Also, the confusion and lag in response time from EP headquarters on many issues slowed down our response to the problems at our precinct.

* The plan was to arrive at EP headquarters at 5 am, receive our assignments, and get to the precinct at 5:30, and introduce ourselves to the poll workers before the polls opened at 6. Because of massive confusion in handing out the assignments in the morning, we didn't reach the precinct until 6:30 a.m., by which time there was already a huge line, and we didn't get a chance to introduce ourselves to the poll workers before the voter rush.

*We reported the long wait to EP headquarters early in the day, perhaps as early as 9 or 10 am, and then again at about noon, but were not told that that these long lines were atypical, which slowed down our response to the
problem.

* We had volunteers leave at 10:00, leaving me and another woman as the only volunteers working the precinct. We
asked for more, but they did not arrive until 3:00. When they did, we finally found out that this was NOT the norm for districts, and one of the new volunteers was able to start asking questions and prodding the head poll worker about bringing in volunteers to help out.

* We were told we would get lunch delivered, but didn't get lunch until at least 3:00, which meant that we spent some time trying to figure out the logistics of getting a pizza delivered rather than focusing all of our energies on helping the voters.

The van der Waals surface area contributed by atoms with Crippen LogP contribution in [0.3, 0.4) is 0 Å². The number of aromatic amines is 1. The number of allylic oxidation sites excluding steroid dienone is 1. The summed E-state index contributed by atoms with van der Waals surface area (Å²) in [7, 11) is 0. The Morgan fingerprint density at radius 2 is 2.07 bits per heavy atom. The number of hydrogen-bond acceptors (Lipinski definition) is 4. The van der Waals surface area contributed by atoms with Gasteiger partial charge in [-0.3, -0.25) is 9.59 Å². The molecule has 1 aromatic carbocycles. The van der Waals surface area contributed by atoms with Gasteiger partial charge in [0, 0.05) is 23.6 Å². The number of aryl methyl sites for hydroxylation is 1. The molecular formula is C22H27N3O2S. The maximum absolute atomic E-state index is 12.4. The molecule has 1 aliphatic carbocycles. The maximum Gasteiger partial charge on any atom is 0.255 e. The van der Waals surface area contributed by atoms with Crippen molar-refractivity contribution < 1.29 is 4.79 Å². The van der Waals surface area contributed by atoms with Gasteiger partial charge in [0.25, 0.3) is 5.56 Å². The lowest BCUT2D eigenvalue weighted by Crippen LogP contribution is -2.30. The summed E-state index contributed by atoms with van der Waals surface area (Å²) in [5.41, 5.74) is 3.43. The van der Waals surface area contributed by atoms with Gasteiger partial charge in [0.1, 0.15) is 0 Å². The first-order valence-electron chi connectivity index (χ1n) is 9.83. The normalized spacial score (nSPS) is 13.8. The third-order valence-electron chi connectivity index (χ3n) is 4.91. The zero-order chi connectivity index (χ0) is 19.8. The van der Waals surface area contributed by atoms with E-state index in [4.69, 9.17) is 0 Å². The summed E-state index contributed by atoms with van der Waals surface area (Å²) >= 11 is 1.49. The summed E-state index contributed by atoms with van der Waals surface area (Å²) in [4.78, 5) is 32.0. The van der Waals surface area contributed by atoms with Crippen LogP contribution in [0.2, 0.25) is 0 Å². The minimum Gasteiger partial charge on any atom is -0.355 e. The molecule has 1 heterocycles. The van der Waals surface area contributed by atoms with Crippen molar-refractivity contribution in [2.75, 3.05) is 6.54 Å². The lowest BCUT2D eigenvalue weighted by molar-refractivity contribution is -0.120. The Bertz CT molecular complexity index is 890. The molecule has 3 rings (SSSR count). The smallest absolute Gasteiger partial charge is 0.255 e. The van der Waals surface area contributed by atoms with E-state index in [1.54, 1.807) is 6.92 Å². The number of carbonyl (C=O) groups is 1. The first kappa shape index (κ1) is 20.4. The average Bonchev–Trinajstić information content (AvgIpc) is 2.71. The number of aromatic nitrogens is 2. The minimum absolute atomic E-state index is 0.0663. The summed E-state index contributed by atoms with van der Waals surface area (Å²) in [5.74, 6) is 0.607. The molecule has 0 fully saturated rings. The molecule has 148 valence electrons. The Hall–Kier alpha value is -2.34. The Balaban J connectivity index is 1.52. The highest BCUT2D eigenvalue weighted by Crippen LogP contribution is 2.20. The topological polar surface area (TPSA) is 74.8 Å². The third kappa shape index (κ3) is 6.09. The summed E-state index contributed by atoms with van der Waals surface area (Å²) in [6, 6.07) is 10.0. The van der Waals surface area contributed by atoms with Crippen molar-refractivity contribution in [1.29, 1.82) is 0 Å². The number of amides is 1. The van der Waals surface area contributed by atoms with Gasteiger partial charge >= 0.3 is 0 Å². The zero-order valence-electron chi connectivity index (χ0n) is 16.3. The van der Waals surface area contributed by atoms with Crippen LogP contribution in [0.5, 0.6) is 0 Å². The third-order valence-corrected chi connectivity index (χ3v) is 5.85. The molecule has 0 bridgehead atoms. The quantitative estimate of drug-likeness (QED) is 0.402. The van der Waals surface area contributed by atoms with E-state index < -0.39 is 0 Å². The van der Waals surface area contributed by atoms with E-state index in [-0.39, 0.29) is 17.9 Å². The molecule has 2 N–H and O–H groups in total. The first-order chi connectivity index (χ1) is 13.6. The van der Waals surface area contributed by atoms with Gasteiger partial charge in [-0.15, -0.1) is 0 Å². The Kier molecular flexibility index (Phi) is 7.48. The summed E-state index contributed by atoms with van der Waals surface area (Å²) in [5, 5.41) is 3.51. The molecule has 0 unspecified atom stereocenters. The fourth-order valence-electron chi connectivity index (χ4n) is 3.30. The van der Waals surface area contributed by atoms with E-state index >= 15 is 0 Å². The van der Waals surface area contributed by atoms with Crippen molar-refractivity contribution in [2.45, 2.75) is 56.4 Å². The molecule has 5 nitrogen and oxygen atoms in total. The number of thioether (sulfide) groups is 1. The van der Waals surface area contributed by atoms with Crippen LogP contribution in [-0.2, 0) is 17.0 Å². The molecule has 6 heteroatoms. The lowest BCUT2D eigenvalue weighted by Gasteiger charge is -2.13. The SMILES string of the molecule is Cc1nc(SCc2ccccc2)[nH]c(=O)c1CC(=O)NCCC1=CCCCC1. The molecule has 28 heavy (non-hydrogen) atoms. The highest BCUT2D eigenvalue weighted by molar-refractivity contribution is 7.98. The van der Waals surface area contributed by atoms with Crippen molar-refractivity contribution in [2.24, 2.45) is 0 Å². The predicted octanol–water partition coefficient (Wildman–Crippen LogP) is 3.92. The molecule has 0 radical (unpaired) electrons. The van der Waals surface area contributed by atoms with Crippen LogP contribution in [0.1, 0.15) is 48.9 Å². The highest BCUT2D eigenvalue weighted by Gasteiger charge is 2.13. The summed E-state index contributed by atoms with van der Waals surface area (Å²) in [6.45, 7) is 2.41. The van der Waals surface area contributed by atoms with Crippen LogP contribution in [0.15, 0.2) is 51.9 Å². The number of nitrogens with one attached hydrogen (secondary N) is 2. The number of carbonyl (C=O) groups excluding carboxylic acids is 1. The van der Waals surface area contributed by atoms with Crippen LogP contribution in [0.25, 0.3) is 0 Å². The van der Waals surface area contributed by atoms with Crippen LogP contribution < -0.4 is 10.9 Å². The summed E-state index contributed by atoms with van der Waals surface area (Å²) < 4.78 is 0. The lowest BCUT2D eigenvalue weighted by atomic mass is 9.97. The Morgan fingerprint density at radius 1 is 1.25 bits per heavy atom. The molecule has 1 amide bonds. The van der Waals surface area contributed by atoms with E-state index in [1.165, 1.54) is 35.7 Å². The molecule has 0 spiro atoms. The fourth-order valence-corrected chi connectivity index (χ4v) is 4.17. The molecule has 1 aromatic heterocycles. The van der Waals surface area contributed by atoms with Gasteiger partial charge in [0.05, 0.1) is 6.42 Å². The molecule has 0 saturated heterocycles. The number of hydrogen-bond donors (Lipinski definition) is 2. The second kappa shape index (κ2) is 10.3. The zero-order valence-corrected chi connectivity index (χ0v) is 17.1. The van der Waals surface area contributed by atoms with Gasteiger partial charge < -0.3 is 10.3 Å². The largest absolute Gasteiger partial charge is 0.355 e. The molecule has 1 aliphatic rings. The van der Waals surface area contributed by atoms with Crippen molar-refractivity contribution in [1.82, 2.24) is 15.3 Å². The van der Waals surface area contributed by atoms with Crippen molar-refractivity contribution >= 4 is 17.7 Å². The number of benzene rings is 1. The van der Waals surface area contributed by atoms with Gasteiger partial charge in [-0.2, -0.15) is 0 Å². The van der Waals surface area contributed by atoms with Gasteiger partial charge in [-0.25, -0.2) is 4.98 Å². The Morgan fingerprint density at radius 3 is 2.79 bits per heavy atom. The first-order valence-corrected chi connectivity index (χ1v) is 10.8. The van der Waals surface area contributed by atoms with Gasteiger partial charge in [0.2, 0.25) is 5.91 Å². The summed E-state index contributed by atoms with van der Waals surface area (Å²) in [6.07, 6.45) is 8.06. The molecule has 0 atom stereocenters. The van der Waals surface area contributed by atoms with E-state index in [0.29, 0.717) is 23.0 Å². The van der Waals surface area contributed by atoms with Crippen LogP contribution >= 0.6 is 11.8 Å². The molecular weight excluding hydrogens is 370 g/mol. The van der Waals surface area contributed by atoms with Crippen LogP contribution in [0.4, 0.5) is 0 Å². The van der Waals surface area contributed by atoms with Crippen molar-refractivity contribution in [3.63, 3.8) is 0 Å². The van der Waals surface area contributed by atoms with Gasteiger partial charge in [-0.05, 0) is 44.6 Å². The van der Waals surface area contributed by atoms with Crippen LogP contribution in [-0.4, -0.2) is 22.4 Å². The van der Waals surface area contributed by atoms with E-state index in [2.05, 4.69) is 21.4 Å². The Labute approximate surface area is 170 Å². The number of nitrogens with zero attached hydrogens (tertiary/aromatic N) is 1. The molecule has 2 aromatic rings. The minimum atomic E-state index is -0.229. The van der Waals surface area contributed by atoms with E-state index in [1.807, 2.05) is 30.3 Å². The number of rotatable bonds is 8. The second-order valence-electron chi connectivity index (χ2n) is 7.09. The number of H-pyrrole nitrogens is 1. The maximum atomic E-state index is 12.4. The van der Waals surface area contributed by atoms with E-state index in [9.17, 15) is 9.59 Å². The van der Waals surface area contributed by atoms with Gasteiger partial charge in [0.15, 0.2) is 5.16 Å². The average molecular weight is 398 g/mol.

*The cell phone EP provided in order for them to contact us ran out of minutes in mid-afternoon. I called EP headquarters on my own cell phone twice, was assured both times that new minutes would be added or a new phone would be brought to us, and nothing was done, not even by 9:30pm, when the last voter voted.

* We called for food for the voters in line, at about 5 or 6pm. It did not arrive until after 9, at which time all of the voters were inside casting their votes.

And then there were the voters who wanted to vote, but who hadn't registered by the deadline, which broke my heart. Clearly I need to get involved with voter registration efforts for the next election.

I want to make this clear. We didn't have a problem with voter intimidation here, We had a problem with disorganization, lack of communication, and failure to respond quickly, from the poll workers and from EP. Disenfranchisement isn't just evil people setting out to repress the vote; it can happen because well-meaning people aren't sufficiently organized and efficient.

I think we made a difference, but we could have made even more of a difference had we been more organized. I hope this election doesn't make people despair. We need you to help every vote count. We helped a lot people vote, but we can do better than this.